The current pandemic, compelling every American to give up personal desires and enjoyments and demanding personal sacrifices have exposed some interesting human behaviors, challenging us to look at ourselves as human beings and as Americans.  I’d like to share some personal thoughts, recollections and observations.

Looking back to when I was 15 years old, life was pretty simple.  My dad was a staff sergeant in the U.S. Army.  We lived on the Fort Hood army base in military housing.  As I recall, his monthly pay was about $98 plus the housing.  I recently found the family checking account records, which mom kept meticulous records of every penny.  The largest check she wrote during 1955 was for $25 – it was the only one for this amount – and their typical average checking account  balance was about $50 – once the balance dipped to $13.08 but she never had a check bounce.  During the last quarter in 1955, they spent a total of $28.75 for gasoline – compare that to today, when one tank fill up is over $30.  We didn’t have TV all day.  I think it came on at 4 PM with Mothers Delight, which included Howdy Dowdy.  I remember eating lots of ground beef casseroles.  Mom could stretch a pound of ground beef into three different meals, like stuffed green peppers, cabbage rolls and macaroni casserole with tomato sauce.  About once a month, we had pot roast on a Sunday, following church and I never knew what a rare steak was.  Our vacations were always a three days drive to Iowa, where my dad was from, spending couple of days with the in-laws, then three days back.  And remember, in those days, cars had no air conditioning, or we use to call them Four – Sixty A/C – roll all four windows down and go 60 miles per hour!  We rarely stayed in a motel – couldn’t afford them.  Instead, Mom and Dad would take turns driving, all night.  We would stop by a roadside stand for maybe a two-hour sleep, then move on.  There was no Interstate and we travelled at 50 miles per hour.  They had to plan carefully, as not to run out of gas – there were no 24-hour gas stations, plus mom was very adamant on clean rest rooms.  As I recall, Texaco was the only gas stations that always boasted clean rest rooms.  We looked for roadside parks and picnic tables, where dad broke out the portable Coleman stove and mom would make a simple meal.  Fast foods like Mac Donald’s hadn’t been invented (not nationwide) yet.  Even if they had been available, we probably couldn’t have afforded them.  But as I said, life was simple and we were very happy as a family.  We appreciated the many blessings in life, like a steady job for dad, the military housing and the time we could spend with dad’s family – he was the oldest in a family of thirteen siblings.  We didn’t know anything about the digital life we enjoy today with instant everything and convenience, everywhere.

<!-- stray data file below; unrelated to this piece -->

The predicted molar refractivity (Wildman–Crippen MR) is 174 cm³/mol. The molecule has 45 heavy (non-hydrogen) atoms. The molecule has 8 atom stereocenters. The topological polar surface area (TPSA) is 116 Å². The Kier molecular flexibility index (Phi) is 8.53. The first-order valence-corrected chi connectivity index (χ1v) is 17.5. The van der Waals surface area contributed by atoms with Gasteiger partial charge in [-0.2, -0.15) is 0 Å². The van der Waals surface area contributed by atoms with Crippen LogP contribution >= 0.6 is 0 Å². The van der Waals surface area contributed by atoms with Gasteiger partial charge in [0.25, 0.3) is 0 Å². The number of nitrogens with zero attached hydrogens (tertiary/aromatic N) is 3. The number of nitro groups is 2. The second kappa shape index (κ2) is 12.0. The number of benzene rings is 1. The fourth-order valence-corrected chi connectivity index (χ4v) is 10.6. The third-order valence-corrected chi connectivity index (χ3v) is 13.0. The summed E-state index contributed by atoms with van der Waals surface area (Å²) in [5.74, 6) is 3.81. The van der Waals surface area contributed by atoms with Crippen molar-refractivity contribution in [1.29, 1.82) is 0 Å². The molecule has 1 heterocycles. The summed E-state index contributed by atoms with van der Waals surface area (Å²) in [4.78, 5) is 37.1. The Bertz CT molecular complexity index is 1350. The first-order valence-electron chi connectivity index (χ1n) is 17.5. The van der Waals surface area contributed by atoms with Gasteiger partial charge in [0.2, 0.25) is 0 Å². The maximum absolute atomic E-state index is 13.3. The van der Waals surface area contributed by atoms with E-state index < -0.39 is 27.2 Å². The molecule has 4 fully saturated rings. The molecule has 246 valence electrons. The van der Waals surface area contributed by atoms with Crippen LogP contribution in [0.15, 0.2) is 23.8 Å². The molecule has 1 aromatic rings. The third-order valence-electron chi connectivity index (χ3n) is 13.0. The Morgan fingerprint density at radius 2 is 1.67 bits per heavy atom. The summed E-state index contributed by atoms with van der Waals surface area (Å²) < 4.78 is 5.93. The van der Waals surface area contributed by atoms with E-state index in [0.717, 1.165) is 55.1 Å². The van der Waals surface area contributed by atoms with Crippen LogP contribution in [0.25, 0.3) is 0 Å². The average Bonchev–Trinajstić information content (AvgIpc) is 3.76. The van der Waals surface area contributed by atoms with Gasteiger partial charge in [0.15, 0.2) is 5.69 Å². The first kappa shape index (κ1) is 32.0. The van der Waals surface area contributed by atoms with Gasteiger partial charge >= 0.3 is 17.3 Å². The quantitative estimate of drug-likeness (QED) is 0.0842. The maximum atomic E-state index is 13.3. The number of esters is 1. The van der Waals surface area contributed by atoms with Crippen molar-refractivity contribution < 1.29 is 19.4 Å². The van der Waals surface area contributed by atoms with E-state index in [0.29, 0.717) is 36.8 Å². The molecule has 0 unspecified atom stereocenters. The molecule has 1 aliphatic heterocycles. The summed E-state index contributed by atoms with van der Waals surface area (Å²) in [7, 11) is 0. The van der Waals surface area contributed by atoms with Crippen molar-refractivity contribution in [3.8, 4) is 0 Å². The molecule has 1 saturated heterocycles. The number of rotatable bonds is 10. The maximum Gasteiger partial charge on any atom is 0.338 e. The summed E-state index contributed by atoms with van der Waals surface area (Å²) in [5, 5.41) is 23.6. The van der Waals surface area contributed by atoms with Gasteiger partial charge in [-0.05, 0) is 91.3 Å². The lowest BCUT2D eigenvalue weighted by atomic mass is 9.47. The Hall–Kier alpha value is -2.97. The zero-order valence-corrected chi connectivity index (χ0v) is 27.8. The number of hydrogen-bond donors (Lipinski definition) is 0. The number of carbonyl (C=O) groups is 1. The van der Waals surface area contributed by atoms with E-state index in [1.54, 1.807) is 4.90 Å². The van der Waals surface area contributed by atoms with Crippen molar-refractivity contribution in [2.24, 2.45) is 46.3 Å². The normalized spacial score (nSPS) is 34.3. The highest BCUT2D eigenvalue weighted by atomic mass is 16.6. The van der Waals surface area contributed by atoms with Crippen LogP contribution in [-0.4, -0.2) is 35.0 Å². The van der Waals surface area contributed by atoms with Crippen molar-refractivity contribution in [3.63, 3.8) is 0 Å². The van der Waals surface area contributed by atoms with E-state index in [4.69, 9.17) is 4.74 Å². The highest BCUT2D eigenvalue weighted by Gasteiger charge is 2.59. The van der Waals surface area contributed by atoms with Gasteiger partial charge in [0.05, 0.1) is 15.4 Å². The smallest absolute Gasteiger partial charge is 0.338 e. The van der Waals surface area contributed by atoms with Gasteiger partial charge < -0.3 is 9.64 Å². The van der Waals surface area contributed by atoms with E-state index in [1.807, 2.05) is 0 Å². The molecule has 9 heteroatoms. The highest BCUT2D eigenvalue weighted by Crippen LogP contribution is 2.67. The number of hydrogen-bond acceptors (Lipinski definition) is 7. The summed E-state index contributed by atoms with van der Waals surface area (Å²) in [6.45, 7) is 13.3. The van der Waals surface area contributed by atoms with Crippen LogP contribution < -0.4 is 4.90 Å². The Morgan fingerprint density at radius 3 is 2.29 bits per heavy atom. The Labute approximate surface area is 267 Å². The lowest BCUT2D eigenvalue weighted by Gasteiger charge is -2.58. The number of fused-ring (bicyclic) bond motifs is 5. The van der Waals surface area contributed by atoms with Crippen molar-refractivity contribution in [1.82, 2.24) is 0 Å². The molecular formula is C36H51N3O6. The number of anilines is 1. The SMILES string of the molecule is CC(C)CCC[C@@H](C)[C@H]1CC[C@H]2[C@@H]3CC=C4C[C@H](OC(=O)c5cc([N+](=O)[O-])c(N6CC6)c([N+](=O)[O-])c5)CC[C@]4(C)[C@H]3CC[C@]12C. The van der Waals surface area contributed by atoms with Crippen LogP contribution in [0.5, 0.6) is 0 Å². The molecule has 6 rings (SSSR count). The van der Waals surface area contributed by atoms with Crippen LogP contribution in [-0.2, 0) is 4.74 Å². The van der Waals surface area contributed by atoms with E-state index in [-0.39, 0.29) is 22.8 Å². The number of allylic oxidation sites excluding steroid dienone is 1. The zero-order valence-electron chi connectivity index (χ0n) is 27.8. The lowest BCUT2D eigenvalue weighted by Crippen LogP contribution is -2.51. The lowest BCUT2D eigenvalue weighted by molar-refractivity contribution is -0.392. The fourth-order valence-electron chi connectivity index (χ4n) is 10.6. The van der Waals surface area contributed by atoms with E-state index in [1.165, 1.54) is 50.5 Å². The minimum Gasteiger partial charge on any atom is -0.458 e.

I can fully appreciate the frustrations and anxieties being displayed nation wide that the COVID-19 pandemic has brought upon us.  I miss them too – the nightly MLB games on TV, going out to my favorite restaurant and the unused symphony tickets of last season.  I don’t know which is more frustrating – those who once lived a life without those enjoyments but dearly miss them or those who never knew a life without them.  But for those, refusing to make some personal sacrifices and defying the admonitions of medical experts and local authorities, I would ask that you study the facts and consequences.  Being the nation to lead in new cases and death toils is not the kind of leadership role we want of need.  Regardless, we are where we are.  And as Americans, it’s critical that we all come together to make the personal sacrifices that providence has dealt us, and as past history have proven, this too can and shall pass when we come together as a nation, rolling up our sleeves and do the right thing for the right reason.

William Melver

Akron, OH